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Episode 130: Loneliness & Social Networks

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You’d think that the digital age would bring everyone closer together.
On the surface, Facebook looks as if it’s a great idea. It provides a great resource for fulfilling a basic human need.
The need for social connection.
But, rather than enhancing our well-being, research findings suggest that Facebook may actually makes us feel worse.
A recent study had researchers texting a quick survey 5 times per day asking people a few questions including asking them to rate how they were feeling, how many times they’d used Facebook since the last text and how many times they’d had direct social interaction with people.
They also filled in a questionnaire before and after the 2 week experiment so that they could get a baseline of their satisfaction in life.
What it all showed was that direct interaction with people does not predict any changes in life satisfaction, but using Facebook does.
The researchers were able to predict the life satisfaction levels at the end of the study by analysing how frequently they’d used Facebook. The more people used it the worse they felt the next time they text-messaged them!
Showing that the more they used Facebook over two weeks, the more their life satisfaction levels declined.
But why?
Connecting with people usually pushes the happy buttons in our brain. So what is it about Facebook that causes the opposite.
I think that Facebook gives us glimpses into someone’s world, that is at best filtered and at worst fabricated. So much so that it’s become outside of the norm for someone to post something personal on Facebook which is genuine.
For someone to write on Facebook how depressed they are, how they feel that their relationship is holding them back or that they feel unfulfilled with life is almost unheard of.
Instead people lie and say “Couldn’t be happier, chilling with my perfect man tonight after a great day at the office”
Really?, I don’t think so.
If someone genuinely feels that good, that they wouldn’t be wasting their “perfect chill time” with their partner by posting things on Facebook.
No-one’s holiday pictures include the sickness and diarrhoea, the cockroaches or the drunken fight with pedro the bus driver.
Instead they’ll lie on their back and post a pic of their feet with the sea in the background instead, because that’s what they want you to see.
If someone wants you to know something, question why. Is it to make them feel good? Is it to try and make you feel bad?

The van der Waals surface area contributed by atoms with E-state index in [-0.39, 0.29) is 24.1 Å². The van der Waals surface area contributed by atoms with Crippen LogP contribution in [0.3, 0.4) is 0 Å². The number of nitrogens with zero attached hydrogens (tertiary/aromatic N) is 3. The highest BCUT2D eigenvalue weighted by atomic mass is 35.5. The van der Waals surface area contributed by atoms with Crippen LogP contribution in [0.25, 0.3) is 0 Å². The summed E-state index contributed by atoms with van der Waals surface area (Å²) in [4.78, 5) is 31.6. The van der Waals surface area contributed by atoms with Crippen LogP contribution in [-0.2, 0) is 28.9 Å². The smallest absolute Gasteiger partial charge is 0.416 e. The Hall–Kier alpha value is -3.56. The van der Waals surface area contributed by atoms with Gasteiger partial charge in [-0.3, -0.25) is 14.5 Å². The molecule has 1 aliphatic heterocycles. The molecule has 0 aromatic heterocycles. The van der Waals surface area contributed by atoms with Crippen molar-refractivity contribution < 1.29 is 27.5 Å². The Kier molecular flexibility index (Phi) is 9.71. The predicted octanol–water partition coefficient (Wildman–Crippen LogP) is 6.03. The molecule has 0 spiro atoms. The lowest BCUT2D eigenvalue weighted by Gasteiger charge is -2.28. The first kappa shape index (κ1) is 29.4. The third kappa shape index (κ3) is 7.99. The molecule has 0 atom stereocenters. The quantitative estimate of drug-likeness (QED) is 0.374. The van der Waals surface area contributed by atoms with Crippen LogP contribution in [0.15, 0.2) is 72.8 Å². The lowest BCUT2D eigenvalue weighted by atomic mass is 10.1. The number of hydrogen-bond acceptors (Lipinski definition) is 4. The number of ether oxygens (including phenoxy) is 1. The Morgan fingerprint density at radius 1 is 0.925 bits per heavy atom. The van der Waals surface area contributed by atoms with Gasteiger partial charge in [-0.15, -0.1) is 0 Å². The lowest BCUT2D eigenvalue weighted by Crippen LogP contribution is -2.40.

Now, I’m not saying NEVER use it, but don’t swap genuine interaction with a real human being, for a like on a comment.
If you’re bored, sitting around, waiting for your wife to come out of the changing rooms at Selfridges AGAIN then that’s not so bad, but don’t let it replace something more useful.
After all, your mobile phone has already replaced your camera, your CD player even your bookshelf. It shouldn’t also replace your connection with friends and family.
Research from about 18 months ago found that nearly half of 18-24 year olds say they often feel lonely. Compared to only a quarter of those aged over 65 and a UK average of a third.
In another survey last year. Half of the over 55’s asked said they NEVER feel lonely whereas 83% of under 35’s said that they were ‘often, always or sometimes’ lonely.
If you find that despite having 1000 Facebook friends you still feel lonely or isolated, then learning to deal with anxiety is the first step, listening to these podcasts means you’re already a step ahead of anyone else, it means that if there are changes to be made then you are willing to learn how to make them.
Learn some relaxation exercises,
Learn to breathe properly,
Learn to speak to complete strangers, even if it’s just a generic bloke walking his dog, or better still get a dog and go and take it for a walk, I guarantee you’ll have more “good mornings” thrown your way than you ever have had before.
Or just simply pick up the phone and call someone you’ve not spoken to for a while. Because that’s a habit that it would be nice to get back into, it’s a part of life that’s being replaced with pixels on a electronic device, and that’s not a proper conversation.
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